A young woman walked into the room and stood along the edge. There were three other people posted up along the walls. The meeting was still convening.

One guy who was seated looked up at the late entering woman. “Here, sit here.”

“I’m okay.”

“No, really sit here.”

“I’m good.”

“No. Sit here,” he stood up his full six-foot three-inches.

“Seriously. I can stand. No problem.”

“No, I insist. I cannot accept you not taking this seat.”

He offered because that was what gentlemen do. He was brought up to respect women. To give up his seat. To open doors. To pay for dinner. That was what he was trained to do.

Somehow, though, she, and what she wanted was not part of his training. So it became not about her, and her sitting, but about him and him giving up his seat. And he demanded that she accept his offer of generosity.

I stepped in and said with a smile, “The lady said, ‘No,’ if we heard her correctly.”

He persevered on our young colleague. “I won’t feel right if you don’t take this chair.”

“It’s not about you,” I offered. “No means no.”

He looked at me with a flash of ire that immediately fell away. He meant no harm. He was doing what he was supposed to do. Except he was focused on his own will and his own need, not that of the object of his chivalry. He didn’t know what to do when his offer was not accepted. He had a role. She was stopping him. He had to reset, and he did.

She looked at me with a sense of relief. She didn’t want to fight over not sitting in the chair but felt pressured by him. She stood along the wall, as did a few others, for the duration of the meeting.

Here’s a new rule to add to one’s chivalry equation. When someone says “No thank you,” the correct response is, “Okay.”

Bottom line, if you are forcing your own desire or rules for someone’s benefit who does not share your perception of what they need, back off. Accept their choice. That’s the right thing to do.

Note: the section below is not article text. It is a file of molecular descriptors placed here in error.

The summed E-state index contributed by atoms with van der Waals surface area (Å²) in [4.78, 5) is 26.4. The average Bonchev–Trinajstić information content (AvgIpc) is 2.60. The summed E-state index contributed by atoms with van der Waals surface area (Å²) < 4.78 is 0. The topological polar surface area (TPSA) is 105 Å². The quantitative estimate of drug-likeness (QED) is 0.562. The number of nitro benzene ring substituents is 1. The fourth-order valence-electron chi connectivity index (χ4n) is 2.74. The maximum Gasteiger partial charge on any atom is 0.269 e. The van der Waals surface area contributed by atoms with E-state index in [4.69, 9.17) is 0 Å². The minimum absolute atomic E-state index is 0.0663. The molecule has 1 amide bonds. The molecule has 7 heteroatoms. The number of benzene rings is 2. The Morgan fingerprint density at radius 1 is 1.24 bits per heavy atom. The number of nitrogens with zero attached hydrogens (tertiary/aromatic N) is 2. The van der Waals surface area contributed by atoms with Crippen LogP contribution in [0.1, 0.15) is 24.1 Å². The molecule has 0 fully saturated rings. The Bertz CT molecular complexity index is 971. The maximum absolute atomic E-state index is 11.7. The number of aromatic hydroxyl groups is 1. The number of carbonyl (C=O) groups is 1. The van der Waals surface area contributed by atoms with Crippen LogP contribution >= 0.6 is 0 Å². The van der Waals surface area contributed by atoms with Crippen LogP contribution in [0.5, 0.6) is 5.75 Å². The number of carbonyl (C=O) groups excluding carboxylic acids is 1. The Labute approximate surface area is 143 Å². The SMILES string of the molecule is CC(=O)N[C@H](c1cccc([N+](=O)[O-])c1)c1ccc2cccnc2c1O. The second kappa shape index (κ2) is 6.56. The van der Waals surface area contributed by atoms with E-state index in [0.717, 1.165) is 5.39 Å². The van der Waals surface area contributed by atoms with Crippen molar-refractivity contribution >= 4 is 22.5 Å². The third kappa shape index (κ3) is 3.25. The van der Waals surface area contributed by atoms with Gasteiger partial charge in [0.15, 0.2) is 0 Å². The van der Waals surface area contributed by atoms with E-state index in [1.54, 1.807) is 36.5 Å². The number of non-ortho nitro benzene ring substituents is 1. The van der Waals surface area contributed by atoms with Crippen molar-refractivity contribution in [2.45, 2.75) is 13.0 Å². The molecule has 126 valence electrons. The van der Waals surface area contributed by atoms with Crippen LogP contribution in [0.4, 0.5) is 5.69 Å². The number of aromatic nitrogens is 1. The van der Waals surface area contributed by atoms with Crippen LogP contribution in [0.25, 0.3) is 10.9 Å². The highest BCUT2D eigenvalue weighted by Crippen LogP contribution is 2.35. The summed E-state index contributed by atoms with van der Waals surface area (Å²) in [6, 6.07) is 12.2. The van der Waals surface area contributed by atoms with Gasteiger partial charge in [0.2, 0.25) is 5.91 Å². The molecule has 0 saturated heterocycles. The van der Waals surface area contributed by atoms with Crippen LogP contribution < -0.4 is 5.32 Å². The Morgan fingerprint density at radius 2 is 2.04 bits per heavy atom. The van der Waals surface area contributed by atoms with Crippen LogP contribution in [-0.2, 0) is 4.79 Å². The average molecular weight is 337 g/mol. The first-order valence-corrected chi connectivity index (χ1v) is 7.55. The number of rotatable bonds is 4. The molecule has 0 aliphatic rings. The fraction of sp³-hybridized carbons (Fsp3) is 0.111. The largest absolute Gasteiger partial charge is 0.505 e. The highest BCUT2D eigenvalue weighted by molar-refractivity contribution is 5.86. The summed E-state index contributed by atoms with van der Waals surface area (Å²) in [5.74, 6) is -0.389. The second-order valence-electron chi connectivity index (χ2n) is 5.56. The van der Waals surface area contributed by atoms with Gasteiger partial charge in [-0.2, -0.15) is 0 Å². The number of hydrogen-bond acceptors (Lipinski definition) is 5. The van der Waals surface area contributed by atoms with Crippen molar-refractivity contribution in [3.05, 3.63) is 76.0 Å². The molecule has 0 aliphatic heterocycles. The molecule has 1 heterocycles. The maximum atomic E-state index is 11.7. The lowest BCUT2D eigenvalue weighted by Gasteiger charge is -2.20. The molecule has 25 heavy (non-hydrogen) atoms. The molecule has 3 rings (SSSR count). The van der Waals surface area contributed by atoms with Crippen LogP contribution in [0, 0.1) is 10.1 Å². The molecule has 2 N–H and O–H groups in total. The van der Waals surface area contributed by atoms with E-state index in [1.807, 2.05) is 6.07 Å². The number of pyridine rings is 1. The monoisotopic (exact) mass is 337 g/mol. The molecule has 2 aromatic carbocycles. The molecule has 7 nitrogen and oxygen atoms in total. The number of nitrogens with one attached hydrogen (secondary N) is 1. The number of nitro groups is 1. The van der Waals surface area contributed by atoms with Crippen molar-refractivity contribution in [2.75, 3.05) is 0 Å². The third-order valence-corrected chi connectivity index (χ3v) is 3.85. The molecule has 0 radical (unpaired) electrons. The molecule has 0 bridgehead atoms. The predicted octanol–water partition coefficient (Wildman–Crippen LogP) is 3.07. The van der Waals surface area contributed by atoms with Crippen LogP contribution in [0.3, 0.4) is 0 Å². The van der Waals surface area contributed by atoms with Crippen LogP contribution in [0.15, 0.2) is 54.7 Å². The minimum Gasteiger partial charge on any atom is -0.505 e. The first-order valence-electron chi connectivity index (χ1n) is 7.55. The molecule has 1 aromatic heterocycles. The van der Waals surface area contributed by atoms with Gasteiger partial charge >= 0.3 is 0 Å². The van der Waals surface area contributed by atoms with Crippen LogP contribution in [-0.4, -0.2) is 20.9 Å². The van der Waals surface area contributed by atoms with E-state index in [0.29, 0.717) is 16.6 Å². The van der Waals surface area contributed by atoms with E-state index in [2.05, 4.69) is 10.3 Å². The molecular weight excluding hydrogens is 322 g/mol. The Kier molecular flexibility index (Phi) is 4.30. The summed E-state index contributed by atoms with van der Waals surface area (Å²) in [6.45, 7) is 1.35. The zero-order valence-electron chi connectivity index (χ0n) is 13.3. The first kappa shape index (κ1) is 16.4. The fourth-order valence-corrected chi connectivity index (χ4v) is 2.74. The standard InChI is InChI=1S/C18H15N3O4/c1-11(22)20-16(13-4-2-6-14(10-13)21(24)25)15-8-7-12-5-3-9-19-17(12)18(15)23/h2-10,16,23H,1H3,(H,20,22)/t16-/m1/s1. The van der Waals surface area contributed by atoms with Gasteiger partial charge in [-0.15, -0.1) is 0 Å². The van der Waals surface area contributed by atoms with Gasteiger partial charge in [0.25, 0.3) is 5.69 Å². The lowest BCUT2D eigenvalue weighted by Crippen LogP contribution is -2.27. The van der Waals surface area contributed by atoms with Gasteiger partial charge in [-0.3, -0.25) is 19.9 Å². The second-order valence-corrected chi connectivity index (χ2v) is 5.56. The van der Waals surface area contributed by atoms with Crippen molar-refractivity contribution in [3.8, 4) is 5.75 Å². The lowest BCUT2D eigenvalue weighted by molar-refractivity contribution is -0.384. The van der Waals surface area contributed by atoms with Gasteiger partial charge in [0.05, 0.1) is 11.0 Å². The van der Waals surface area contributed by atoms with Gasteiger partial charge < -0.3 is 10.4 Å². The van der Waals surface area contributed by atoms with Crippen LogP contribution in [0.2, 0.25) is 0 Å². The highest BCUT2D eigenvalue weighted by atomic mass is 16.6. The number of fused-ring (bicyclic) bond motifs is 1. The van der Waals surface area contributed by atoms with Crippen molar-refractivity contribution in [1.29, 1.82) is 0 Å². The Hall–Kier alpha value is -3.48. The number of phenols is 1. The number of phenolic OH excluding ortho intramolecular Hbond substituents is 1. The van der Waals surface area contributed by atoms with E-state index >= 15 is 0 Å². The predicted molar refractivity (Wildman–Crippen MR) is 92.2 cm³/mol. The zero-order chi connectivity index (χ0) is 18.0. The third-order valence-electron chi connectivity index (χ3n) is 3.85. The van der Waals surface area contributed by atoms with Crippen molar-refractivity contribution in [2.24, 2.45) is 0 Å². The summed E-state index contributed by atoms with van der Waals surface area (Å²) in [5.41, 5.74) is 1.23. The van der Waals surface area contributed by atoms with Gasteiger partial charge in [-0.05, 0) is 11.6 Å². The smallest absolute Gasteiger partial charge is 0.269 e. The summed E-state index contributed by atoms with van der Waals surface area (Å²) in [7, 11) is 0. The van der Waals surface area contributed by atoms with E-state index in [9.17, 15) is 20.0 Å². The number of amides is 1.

B is for Book

Reading a real book. This one is good so far. It's called H is for Hawk by Helen Macdonald. I'm on page 182.

All good writers are readers. And I have not been doing enough reading.

Oh sure, I read a lot, but find my eyes drawn to too much cotton candy–fluffy and sweet without much substance.

I brought a pile of books to read at the beach. My beach reading is usually geared toward memoir–the beautiful and yet unsatisfying West With the Night; biography–I read Chernow’s Alexander Hamilton on Nantucket a decade before it was a play; and the odd–yes, one summer I read the National Commission on Terrorist Attacks’ 9/11 Commission Report. My preferred fiction runs from Harry Potter, to Roddy Doyle to the aching Year of Wonders: A Novel of the Plague which had one of the saddest passages I have ever read. I am not a big reader of procedurals,  or romance–just not my style. But I do like me some magical realism.

Yet my reading has been on screen. The day-by-day play-by-play of this whack news year. From “did he really just say that?” to “what will they do next?” to an almost numbing accounting of police killing and killings to attacks on innocents all over the world, I just click and read and click and read. I get distracted occasionally by fights between pop stars and the you-won’t-believe whatevers. And no, I did not get all wound up about nude paddle boarders, but I am sorry to have the “knowledge” that some people did.

So, I am going on a news diet for the rest of my holiday. No more up to the minute feeds. I won’t click on the stories while I am looking at your vacation pics and family time. Seriously, I’m going on a diet, not a hunger strike.

I will now close the browser, lower the laptop lid and open my paper book. And turn the pages until I finish it. And then repeat with another book. And, I hope, another. I want to be a better writer, so I better be a better reader.